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Is the following construct (grammatically) correct?

Swiss mathematician and physicist Leonhard Euler's contribution to number theory was [...]

It sounds clumsy to me; however, this rewrite sounds pedantic:

Leonhard Euler was a mathematician and physicist. His contribution to number theory was [...]

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marked as duplicate by StoneyB, MετάEd, kiamlaluno, Hellion, Kristina Lopez May 17 '13 at 17:57

This question has been asked before and already has an answer. If those answers do not fully address your question, please ask a new question.

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Too much in one sentence. Make it several. Otherwise you'll sound like best-selling novelist Dan Brown. –  John Lawler May 16 '13 at 2:14
    
Thank you, this has helped me enormously. –  tinpottallulah May 16 '13 at 2:14
    
@John Haha, brevity != best-selling? ;) I may have to compromise, and shorten the phrase to "Swiss mathematician Leonhard Euler's ...". The post recommended by StoneyB seems to indicate that this would be grammatically correct. Thanks again. –  tinpottallulah May 16 '13 at 2:44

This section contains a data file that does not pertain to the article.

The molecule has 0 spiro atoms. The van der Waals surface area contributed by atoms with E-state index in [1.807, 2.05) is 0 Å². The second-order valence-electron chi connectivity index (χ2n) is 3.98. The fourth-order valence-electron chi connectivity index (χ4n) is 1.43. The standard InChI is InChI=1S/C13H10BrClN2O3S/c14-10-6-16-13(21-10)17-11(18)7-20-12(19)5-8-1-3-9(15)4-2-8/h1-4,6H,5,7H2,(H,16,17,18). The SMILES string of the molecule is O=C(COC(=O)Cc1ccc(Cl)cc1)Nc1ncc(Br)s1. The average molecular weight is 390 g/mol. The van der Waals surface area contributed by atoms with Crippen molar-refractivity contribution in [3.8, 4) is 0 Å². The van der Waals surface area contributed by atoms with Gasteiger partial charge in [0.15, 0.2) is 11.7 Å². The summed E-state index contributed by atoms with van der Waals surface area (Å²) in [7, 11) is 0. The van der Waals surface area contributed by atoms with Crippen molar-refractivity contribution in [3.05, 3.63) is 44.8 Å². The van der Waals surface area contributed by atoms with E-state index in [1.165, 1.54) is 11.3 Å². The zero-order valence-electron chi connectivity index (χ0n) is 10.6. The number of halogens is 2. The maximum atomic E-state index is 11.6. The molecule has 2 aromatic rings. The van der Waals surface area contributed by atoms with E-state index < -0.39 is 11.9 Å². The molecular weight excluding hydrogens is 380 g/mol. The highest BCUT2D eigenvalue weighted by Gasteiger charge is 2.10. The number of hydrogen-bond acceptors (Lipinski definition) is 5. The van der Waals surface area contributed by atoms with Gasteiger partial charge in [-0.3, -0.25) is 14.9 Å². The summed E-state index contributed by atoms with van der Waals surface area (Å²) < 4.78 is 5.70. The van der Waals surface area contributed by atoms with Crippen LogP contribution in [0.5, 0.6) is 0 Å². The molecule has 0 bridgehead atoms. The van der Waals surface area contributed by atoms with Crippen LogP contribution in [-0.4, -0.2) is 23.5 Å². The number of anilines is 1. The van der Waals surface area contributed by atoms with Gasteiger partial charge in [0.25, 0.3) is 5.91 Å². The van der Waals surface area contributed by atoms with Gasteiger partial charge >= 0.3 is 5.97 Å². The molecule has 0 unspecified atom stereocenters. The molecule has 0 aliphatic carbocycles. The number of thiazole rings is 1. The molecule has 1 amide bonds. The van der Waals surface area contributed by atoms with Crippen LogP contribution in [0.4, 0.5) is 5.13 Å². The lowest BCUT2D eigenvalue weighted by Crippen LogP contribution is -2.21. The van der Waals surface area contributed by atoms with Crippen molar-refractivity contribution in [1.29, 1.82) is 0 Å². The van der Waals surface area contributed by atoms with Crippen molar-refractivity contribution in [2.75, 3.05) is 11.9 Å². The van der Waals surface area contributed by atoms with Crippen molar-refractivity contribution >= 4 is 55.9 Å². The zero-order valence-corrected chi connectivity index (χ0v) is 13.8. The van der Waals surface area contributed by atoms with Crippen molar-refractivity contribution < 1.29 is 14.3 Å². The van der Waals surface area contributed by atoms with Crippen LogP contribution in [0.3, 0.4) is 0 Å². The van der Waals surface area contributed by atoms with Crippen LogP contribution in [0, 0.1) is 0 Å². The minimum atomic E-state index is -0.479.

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Re: best-selling novelist Dan Brown. –  John Lawler May 16 '13 at 3:13
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Renowned linguist Geoff Pullum is the guy who defends sentences like "He gave it to John and I" as acceptable because "idiomatic", but all of a sudden he has issues with Dan Brown's potboilers because they don't meet his aesthetic standards? I wish Pullum would find some potion to make his judgments about language consistent. He's as hypocritical as I've claimed he is ever since I read his & Huddleston's defense of "He gave it to John and I" in the CGEL. How can we trust renowned hypocrite G. Pullum's judgment about anything to do with English? I don't because I can't. –  user21497 May 16 '13 at 6:37

1 Answer 1

up vote 8 down vote accepted

"Swiss mathematician and physicist Leonhard Euler's contribution to number theory was [...]" is grammatical and natural.

You're right that the rewrite you suggest is pedantic, but that's just one way of rewriting it. If the remainder of the sentence is short, you can also rewrite it as, for example:

Leonhard Euler, an 18th-century Swiss mathematician and physicist, introduced and popularized modern notation and terminology, particularly in mathematical analysis.

There's more than one way to skin a cat.

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Great suggestion. –  tinpottallulah May 16 '13 at 2:48
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All comments so far have been helpful and have provided answers my question — a general agreement that my first sentence is clumsy but grammatically correct. However, this answer really shows how to rethink the problem. Thanks Bill. –  tinpottallulah May 16 '13 at 2:57

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